Why Australian seafood is worth the price

Restaurateur-chef Matt Moran says our national white fish, barramundi, is a best seller in Australian restaurants.
Restaurateur-chef Matt Moran says our national white fish, barramundi, is a best seller in Australian restaurants. Photo: Supplied

COMMENT

I'm a big believer in the saying, "Don't bite the hand that feeds". And that motto is never more relevant than when it comes to supporting our farmers. 

As a chef, I know first-hand about the need to keep food costs down. But profit margins shouldn't come at the expense of farming families.

Our national white fish, barramundi, is a best seller in Australian restaurants.

But you may be surprised to know that more than 60 per cent of the barramundi served here is imported.   

The dark truth is that, in order to save costs, many restaurant operators serve barramundi farmed in south-east Asia under the guise of Australian – it's cheaper as a result of less regulation. But this puts pressure on barra farmers in tropical North Queensland, the Northern Territory and Victoria.   

I want the dishes to speak of the flavours of Australia.

There is no law that insists the industry must articulate where the produce was sourced. And as a result, many Australians don't  know whether their seafood is local or imported.

We need to do something about that. And this is where people in the Australian hospitality industry have the power to be game-changers.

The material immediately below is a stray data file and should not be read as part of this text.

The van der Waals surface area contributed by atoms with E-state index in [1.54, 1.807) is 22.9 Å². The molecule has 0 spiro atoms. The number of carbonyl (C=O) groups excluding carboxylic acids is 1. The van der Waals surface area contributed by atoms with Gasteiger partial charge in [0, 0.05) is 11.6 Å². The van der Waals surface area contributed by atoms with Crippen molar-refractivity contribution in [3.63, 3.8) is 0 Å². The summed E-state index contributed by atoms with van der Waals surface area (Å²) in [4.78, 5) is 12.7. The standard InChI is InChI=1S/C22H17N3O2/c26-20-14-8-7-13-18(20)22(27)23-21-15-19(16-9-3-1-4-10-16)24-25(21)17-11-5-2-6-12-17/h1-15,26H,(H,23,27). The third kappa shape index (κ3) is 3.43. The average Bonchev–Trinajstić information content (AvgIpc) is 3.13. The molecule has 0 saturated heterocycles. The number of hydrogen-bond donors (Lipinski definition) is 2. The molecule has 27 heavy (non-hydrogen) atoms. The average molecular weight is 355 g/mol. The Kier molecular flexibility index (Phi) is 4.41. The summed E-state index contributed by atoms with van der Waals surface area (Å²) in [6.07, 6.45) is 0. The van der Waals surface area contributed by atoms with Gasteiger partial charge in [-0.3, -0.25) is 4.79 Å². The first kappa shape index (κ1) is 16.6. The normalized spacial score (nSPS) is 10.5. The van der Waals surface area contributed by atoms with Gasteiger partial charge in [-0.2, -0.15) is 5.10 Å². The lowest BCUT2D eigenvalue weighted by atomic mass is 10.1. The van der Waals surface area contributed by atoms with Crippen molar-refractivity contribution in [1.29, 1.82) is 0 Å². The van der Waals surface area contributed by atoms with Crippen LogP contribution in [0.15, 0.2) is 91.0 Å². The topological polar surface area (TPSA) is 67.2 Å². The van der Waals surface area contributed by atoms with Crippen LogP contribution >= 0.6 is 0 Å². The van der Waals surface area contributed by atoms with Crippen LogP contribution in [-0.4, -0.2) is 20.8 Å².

After spending my childhood on a farm, I know the back-breaking passion, sweat, love and labour that goes into rearing the very best produce in  Australia, and it's work that's worth every cent. 

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I stand by every piece of produce we put on the plate for guests at my restaurants. I want the dishes to speak of the flavours of Australia – to speak of our land and water and the people who helped bring it to the plate. 

I want the dishes to tell a story of honesty, integrity and genuine passion that celebrates Australian produce. 

To me, it is all about using seasonal and local produce. It's about that irreplaceable Australian food experience and if something isn't in season, it's not on the menu. 

On Friday, October 18, I'll be joining more than 40 restaurants around the country to support National Barramundi Day. It's a day all about celebrating the stories behind our barramundi farmers, who deliver fresh, delicious and local seafood. 

It's a great time to say "thank you" to our farmers and really look at where the food you eat for breakfast, lunch and dinner comes from. Support local farmers, taste the difference, and ask for Aussie barra.  

Matt Moran is restaurateur, chef and fourth-generation farmer.